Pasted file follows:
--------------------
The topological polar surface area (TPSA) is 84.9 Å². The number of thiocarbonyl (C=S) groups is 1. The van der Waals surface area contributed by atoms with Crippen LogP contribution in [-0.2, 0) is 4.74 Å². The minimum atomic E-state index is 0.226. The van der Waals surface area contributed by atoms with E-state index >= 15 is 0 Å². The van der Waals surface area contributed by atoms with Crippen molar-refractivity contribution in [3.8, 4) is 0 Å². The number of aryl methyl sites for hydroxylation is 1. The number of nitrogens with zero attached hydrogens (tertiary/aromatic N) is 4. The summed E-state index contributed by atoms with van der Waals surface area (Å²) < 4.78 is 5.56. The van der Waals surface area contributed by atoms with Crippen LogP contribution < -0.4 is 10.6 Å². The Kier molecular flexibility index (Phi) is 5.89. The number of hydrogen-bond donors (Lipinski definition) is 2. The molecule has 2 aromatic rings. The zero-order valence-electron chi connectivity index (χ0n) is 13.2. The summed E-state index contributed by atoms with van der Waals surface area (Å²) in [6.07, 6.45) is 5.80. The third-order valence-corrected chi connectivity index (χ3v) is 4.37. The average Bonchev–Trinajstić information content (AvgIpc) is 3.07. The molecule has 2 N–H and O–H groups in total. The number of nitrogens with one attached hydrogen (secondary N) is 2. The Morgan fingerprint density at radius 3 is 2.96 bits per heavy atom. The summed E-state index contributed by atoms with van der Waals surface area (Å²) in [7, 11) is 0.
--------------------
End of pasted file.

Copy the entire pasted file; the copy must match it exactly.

The topological polar surface area (TPSA) is 84.9 Å². The number of thiocarbonyl (C=S) groups is 1. The van der Waals surface area contributed by atoms with Crippen LogP contribution in [-0.2, 0) is 4.74 Å². The minimum atomic E-state index is 0.226. The van der Waals surface area contributed by atoms with E-state index >= 15 is 0 Å². The van der Waals surface area contributed by atoms with Crippen molar-refractivity contribution in [3.8, 4) is 0 Å². The number of aryl methyl sites for hydroxylation is 1. The number of nitrogens with zero attached hydrogens (tertiary/aromatic N) is 4. The summed E-state index contributed by atoms with van der Waals surface area (Å²) < 4.78 is 5.56. The van der Waals surface area contributed by atoms with Crippen LogP contribution < -0.4 is 10.6 Å². The Kier molecular flexibility index (Phi) is 5.89. The number of hydrogen-bond donors (Lipinski definition) is 2. The molecule has 2 aromatic rings. The zero-order valence-electron chi connectivity index (χ0n) is 13.2. The summed E-state index contributed by atoms with van der Waals surface area (Å²) in [6.07, 6.45) is 5.80. The third-order valence-corrected chi connectivity index (χ3v) is 4.37. The average Bonchev–Trinajstić information content (AvgIpc) is 3.07. The molecule has 2 N–H and O–H groups in total. The number of nitrogens with one attached hydrogen (secondary N) is 2. The Morgan fingerprint density at radius 3 is 2.96 bits per heavy atom. The summed E-state index contributed by atoms with van der Waals surface area (Å²) in [7, 11) is 0.